Google wants to make travelers' ordeals a little more tolerable (once they make it onto their flights). The company is bringing back its free Wi-Fi for the holidays offer from 2009, but with a twist: instead of offering the service at airports around the country, they’ll be sponsoring free inflight Wi-Fi.
The service—which usually costs passengers $9.99 per flight, through Gogo—will be available on all AirTran, Delta, and Virgin America domestic flights between November 20, 2010 and January 2, 2011.
Joshua Pramis is an online associate editor and resident tech guru at Travel + Leisure.
Photo courtesy of iStock.
We like the new baggage icon at Fly.com, an aggregator website that compares airfares and itineraries from hundreds of airline and travel websites around the world. Click on the little suitcase next to the airfare for your itinerary and you'll get a window showing the checked baggage fees charged by that airline, giving you a better idea of the full price.
Just in time to ruin your day comes a report that airlines stand to earn $22.6 billion in surcharges in 2011. That's up from $10 billion just two years ago.
The prediction comes from Ideaworks, an airline consultancy, and Amadeus, a tech firm that processes travel transactions. Both companies have a vested interest in airlines making more money through surcharges, so let's hope they're just being optimistic. (Or, I guess, pessimistic, depending on your point of view.)
Despite the best efforts of Daniel Boulud, Thomas Keller, and other celebrity chefs enlisted by airlines to jazz up their menus, a new study suggests that in-flight meals will forever be bland. It's not the preparation, it's our perception. As reported by the BBC, a study in the journal Food Quality and Preference shows that background noise can adversely affect both the flavor and texture of food.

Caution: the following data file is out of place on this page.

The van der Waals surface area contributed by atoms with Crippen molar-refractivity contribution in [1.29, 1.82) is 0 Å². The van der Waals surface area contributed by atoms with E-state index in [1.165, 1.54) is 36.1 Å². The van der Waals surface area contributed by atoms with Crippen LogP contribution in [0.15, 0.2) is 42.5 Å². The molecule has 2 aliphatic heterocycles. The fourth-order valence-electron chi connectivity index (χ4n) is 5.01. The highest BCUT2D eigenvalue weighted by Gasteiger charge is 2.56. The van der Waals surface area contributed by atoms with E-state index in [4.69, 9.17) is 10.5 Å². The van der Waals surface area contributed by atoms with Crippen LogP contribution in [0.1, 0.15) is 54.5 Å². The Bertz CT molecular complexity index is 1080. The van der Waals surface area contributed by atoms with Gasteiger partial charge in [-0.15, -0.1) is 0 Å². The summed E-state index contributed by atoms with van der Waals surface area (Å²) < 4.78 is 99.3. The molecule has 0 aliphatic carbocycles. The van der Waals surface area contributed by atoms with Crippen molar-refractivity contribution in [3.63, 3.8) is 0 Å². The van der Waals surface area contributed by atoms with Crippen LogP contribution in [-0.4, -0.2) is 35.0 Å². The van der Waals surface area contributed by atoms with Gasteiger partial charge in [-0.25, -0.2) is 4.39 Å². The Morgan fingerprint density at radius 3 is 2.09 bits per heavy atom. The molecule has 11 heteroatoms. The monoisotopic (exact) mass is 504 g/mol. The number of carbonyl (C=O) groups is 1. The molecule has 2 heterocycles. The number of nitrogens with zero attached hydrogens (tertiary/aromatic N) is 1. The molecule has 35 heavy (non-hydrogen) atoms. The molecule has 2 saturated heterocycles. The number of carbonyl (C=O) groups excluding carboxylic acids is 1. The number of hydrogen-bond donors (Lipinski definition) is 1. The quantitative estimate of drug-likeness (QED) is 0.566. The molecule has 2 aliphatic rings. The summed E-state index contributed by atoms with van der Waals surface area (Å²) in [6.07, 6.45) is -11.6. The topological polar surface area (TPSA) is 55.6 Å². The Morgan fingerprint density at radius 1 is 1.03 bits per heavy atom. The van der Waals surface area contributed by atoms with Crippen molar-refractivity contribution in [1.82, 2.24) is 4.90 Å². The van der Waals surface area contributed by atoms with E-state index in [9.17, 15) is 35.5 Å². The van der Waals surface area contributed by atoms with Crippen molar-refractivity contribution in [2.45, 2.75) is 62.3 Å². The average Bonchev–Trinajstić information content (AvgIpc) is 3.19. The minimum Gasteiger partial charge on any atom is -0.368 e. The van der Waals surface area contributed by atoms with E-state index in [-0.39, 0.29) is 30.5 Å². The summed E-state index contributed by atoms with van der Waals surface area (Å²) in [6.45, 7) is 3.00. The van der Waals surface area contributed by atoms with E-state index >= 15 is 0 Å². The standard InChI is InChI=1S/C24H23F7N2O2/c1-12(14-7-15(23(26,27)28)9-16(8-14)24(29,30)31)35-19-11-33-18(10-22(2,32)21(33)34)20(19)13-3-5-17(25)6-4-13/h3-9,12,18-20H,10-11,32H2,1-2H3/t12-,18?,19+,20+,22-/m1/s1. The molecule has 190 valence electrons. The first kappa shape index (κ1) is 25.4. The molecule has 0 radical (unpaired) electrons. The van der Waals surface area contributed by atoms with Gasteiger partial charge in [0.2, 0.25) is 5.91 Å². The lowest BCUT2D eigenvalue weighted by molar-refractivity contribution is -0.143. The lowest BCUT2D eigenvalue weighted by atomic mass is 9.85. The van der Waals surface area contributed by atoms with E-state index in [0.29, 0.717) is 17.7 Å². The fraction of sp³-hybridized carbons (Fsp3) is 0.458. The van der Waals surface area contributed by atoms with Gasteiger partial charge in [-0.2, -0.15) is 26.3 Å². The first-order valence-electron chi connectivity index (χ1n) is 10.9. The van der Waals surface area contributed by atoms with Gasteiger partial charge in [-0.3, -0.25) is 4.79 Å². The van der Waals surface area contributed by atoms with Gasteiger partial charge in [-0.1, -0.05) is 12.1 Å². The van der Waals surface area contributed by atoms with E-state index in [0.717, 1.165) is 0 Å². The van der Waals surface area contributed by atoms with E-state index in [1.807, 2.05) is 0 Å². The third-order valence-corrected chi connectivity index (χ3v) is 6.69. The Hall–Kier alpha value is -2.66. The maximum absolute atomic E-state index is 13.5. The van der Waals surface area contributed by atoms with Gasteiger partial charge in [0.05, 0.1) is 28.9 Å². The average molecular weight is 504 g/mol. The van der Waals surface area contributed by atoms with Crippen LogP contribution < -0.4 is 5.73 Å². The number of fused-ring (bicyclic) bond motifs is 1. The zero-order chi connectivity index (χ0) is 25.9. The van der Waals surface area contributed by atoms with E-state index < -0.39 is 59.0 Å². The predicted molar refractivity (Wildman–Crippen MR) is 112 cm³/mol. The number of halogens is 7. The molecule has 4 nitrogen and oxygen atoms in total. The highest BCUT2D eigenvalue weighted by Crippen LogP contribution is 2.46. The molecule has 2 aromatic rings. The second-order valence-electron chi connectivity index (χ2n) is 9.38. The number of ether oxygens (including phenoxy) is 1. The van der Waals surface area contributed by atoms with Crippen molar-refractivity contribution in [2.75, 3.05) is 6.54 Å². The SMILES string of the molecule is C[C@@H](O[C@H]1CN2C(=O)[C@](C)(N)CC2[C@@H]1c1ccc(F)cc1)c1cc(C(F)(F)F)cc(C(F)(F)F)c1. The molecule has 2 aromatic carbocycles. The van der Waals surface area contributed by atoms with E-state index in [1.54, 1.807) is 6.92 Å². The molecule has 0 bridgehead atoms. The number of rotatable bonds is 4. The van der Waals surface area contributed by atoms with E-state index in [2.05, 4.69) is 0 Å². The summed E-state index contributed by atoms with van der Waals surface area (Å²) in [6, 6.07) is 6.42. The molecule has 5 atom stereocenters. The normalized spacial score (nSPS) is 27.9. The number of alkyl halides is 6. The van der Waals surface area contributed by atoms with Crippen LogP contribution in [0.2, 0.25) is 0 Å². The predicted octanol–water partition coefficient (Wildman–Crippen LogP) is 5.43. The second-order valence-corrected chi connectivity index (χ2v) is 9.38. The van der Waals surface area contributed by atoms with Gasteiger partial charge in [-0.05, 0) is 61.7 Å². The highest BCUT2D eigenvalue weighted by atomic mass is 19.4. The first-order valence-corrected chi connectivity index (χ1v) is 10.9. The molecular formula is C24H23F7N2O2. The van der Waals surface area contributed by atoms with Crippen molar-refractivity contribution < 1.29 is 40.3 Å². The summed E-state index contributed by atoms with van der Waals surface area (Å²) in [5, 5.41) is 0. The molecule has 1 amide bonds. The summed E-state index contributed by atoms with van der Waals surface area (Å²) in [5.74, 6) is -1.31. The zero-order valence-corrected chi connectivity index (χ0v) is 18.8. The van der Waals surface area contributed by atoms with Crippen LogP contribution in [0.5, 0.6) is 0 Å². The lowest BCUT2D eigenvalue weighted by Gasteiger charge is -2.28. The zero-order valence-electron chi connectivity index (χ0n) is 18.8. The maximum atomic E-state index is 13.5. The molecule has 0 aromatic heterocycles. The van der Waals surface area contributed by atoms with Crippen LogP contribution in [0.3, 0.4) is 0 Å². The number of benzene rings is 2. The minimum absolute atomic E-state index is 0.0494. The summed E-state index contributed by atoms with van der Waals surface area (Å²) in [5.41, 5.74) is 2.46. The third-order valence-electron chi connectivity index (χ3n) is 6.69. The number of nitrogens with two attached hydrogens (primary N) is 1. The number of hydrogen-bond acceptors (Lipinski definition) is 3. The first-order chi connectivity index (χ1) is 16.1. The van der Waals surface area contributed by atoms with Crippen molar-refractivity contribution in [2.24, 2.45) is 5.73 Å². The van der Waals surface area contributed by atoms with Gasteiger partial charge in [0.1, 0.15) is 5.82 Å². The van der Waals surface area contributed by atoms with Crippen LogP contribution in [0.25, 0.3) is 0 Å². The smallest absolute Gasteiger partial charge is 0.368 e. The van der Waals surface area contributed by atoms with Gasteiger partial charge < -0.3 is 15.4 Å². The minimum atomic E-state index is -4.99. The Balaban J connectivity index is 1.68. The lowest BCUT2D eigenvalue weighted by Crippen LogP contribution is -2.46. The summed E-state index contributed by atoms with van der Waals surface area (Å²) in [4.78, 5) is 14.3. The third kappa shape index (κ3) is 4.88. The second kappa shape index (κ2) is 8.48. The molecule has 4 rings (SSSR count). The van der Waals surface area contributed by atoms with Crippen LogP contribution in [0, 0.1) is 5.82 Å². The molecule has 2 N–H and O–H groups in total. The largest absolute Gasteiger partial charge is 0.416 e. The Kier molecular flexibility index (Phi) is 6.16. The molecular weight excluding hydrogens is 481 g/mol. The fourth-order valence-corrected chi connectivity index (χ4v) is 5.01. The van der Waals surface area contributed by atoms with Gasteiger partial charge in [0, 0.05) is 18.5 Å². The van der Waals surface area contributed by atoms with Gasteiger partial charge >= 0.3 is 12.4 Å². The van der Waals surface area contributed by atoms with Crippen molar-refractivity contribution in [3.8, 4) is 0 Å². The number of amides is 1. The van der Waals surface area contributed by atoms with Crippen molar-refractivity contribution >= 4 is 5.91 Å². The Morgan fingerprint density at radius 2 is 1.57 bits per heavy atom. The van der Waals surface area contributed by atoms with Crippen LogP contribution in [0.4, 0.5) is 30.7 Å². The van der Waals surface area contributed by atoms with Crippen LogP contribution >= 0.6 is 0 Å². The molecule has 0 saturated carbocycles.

Before you accuse the Food Quality and Preference editors of publishing frivolous, sensationalistic research, consider their other reports: "Consistent flavor naming predicts recognition memory in children and young adults"; "Impact of proprioception and tactile sensations in the mouth on the perceived thickness of semi-solid foods"; "Conditioning unfamiliar and familiar flavours to specific positive emotions."
These people are serious about flavor.
Despite a movie adaptation that met with less-than-rave reviews, the Eat, Pray, Love juggernaut continues to inspire a wide variety of licensed (and unlicensed) products. On one home shopping network alone, you can order EPL-branded perfumes, hand creams, pillows, tote bags, clothing, teas—and much, much more. Not since The Da Vinci Code has such a poorly written book created such a thriving cottage industry.
Ever stayed at an airport hotel? I have. Talk about bleak. Think Lubyanka prison without the charm. Vending machines instead of restaurants. Guest rooms with all the warmth of a doctor's office. But Hilton Hotels & Resorts thinks it's time to change all that, to give airport hotel guests the comforts they would expect in a full-service property. Here's how: